A group of South Carolina parents are outraged after their children were suspended from elementary school after being caught with what the school called "happy crack" -- a mixture of Kool-Aid and sugar.
Eagles Nest Elementary School administrators suspended nine students for a reported violation of the school's drug policy when the children were caught buying a white powder, according to WSOC. The powder turned out to be a combination of Kool-Aid drink powder and sugar, a mixture the school referred to as "happy crack," adding that anything that looks like an illegal substance is a violation of the drug policy for schools in Dorchester County School District.
"The way she called me, I thought my son died," said one parent whose son was suspended over the incident. "She said there's this epidemic going on at school with happy crack. I Googled it."
"I'm like Kool-Aid and sugar, are you serious?" she said. "I was appalled. I was floored. I really didn't think it would go to this extreme."
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The students were initially set to be expelled from the school, but after a hearing, their expulsion was reduced to a temporary suspension.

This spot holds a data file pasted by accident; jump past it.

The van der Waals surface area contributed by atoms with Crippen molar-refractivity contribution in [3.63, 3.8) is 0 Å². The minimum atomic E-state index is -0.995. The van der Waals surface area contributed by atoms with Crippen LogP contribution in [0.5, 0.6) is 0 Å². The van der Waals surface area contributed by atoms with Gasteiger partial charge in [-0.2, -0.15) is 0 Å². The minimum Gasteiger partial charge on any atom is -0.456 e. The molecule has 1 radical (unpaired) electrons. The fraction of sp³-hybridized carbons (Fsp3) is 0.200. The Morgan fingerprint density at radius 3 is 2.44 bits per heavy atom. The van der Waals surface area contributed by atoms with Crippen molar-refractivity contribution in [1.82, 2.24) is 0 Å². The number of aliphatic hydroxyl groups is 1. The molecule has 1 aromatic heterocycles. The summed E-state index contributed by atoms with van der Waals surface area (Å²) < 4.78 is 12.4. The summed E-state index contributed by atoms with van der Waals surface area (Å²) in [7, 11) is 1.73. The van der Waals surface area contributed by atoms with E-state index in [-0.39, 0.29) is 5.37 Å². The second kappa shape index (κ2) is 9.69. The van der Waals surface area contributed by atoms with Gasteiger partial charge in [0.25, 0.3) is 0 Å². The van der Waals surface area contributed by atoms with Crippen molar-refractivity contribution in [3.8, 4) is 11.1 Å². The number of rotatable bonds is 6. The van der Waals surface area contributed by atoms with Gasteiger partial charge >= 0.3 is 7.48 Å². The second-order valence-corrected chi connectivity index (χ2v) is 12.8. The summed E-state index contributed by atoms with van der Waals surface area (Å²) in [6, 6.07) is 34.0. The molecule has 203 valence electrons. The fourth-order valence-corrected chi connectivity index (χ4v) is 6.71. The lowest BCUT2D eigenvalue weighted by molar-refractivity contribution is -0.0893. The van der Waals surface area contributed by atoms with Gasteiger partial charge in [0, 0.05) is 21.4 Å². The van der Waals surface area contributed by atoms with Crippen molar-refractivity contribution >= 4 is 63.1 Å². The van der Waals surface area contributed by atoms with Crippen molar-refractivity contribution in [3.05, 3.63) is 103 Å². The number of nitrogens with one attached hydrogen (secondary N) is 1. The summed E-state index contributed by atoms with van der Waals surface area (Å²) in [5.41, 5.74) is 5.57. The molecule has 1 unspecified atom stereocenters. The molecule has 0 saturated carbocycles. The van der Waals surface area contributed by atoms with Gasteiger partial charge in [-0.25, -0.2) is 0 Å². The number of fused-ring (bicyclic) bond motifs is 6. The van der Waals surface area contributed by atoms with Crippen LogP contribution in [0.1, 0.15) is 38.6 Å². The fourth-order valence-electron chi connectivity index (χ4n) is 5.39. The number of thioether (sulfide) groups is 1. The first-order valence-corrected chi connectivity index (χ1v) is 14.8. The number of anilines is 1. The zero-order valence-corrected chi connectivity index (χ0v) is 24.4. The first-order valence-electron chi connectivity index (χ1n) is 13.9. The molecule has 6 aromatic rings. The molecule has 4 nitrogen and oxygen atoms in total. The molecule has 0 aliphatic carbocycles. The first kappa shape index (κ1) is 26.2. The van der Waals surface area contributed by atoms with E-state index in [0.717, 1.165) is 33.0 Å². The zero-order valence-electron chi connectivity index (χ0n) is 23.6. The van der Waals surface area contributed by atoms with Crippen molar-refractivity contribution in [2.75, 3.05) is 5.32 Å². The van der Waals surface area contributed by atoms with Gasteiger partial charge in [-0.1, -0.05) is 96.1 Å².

"We called the school board, and they expedited the hearing to [Nov. 1]," the mother told WCIV.
Parents of the suspended students said the mixture is as harmless as Pixy Stix, adding that the children had no ill intentions with the candy concoction.
The school pointed out that its drug policy includes a ban on substances that appear to be illegal drugs.
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"No student will market or distribute any substance which is represented to be or is substantial similar in color, shape, size or markings of a controlled substance in any of the circumstances listed above," the district's handbook states. "Look-alike substance or substances that mimic the effect of drugs will be treated as illegal substances."
Another parent said the school's handling of the incident was disheartening.
"His intent was not malicious," said the parent. "The other children's intent was not malicious, but they were treated like criminals. They are 10 years old. To go about it the way they did, ostracize the children, call the school board, when I know of other school districts who have had the same issue and those children weren't treated as harshly."
After the hearings, each of the students' punishments have been reduced from expulsion to level one infractions.